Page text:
No better time than now to break facebook up into smaller parts…

‘Break Up Facebook’ — Antitrust Lawsuit Enjoys Broad Bipartisan Support

In a rare example of bipartisan cooperation in hyperpolarized times, Democrats and Republicans have joined together to support antitrust charges levelled against Facebook Wednesday by the Federal Trade Commission and an alliance of attorneys general from 48 states, a move that seeks to break up the company and reverse previously approved acquisitions of Instagram and WhatsApp.


How to Break Up Facebook

If the government gets its way, here’s what will happen next.

On Wednesday, the Federal Trade Commission filed a lawsuit against Facebook alleging that the company had engaged in illegal anti-competitive behaviors to sustain a social media monopoly. Attorneys general from 46 states, D.C., and Guam—a coalition that conducted an investigation in conjunction with the FTC—filed a separate suit making similar antitrust claims. The FTC is partly seeking to force Facebook to sever its subsidiaries Instagram, which it acquired in 2012 for $1 billion, and WhatsApp, which it acquired in 2014 for $19 billion. The suit will likely be contested for years, and it’s far from a foregone conclusion that Facebook will actually have to break up. But if the FTC is ultimately successful, how would Facebook go about separating itself from Instagram and WhatsApp?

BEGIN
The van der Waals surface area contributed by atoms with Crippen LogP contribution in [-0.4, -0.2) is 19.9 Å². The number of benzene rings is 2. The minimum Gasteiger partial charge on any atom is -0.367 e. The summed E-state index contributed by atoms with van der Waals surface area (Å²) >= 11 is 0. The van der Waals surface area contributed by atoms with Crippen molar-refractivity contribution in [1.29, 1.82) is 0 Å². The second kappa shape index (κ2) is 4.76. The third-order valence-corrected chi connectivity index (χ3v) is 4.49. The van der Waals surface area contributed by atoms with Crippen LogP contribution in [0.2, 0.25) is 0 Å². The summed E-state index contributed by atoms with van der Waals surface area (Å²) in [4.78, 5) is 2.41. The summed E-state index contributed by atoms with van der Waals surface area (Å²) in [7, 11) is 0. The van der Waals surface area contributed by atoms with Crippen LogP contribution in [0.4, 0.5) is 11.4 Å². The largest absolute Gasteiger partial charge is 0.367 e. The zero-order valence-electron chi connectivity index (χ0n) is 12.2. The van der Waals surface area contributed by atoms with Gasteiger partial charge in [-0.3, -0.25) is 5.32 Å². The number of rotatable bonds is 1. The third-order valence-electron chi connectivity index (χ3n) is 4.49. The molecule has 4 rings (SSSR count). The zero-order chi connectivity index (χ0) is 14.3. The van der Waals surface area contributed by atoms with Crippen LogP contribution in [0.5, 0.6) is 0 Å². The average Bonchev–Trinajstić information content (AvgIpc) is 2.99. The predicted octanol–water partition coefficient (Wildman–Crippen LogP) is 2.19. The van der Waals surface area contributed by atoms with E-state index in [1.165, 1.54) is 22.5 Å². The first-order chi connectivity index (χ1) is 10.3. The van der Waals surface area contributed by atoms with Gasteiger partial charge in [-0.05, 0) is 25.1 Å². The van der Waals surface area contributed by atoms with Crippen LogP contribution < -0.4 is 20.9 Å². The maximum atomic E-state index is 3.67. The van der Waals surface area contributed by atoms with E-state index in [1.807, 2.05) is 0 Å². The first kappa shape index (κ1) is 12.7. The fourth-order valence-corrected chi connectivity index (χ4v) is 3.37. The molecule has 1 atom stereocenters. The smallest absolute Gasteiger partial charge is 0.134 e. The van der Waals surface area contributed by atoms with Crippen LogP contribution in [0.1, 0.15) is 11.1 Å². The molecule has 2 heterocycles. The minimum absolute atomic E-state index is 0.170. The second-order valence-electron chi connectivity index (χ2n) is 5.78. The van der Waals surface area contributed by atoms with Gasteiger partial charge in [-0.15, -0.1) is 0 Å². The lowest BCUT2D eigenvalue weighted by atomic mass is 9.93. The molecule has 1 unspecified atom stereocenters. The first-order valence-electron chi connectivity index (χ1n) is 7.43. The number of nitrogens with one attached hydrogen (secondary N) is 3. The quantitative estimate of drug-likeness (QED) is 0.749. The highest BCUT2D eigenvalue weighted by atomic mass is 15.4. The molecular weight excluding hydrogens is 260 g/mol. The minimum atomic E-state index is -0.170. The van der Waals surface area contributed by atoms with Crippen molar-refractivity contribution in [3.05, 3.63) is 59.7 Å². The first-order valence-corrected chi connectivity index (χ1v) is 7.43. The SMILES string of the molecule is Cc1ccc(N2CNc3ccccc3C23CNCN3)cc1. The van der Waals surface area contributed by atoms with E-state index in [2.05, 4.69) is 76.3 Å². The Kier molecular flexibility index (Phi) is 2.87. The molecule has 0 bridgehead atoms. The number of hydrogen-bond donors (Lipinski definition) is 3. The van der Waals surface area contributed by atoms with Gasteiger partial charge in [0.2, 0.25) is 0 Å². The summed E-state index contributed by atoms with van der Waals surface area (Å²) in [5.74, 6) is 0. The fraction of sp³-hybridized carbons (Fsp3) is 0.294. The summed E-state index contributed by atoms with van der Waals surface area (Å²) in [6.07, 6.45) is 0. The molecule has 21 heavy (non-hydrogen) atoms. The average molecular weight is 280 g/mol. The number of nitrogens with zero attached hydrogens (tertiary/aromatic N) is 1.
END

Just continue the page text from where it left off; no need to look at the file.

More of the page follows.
The US government wants to break up Facebook. Good – it’s long overdue…

America broke up logging companies in the 1840s, Standard Oil in the 1910s, and AT&T in the 1980s. It’s time to take on big tech

The evidence against Facebook seems overwhelming, with enforcers pointing to internal email conversations in which the CEO, Mark Zuckerberg, and his colleagues allegedly conspired to monopolize the social media space by buying rivals and stifling competitors. Proof of intent to violate antitrust law appears to be ample. Yet news articles covering the case describe it as “far from a slam dunk”, and competition law experts predict that enforcers will “face an uphill battle” in proving their claims.

the guardian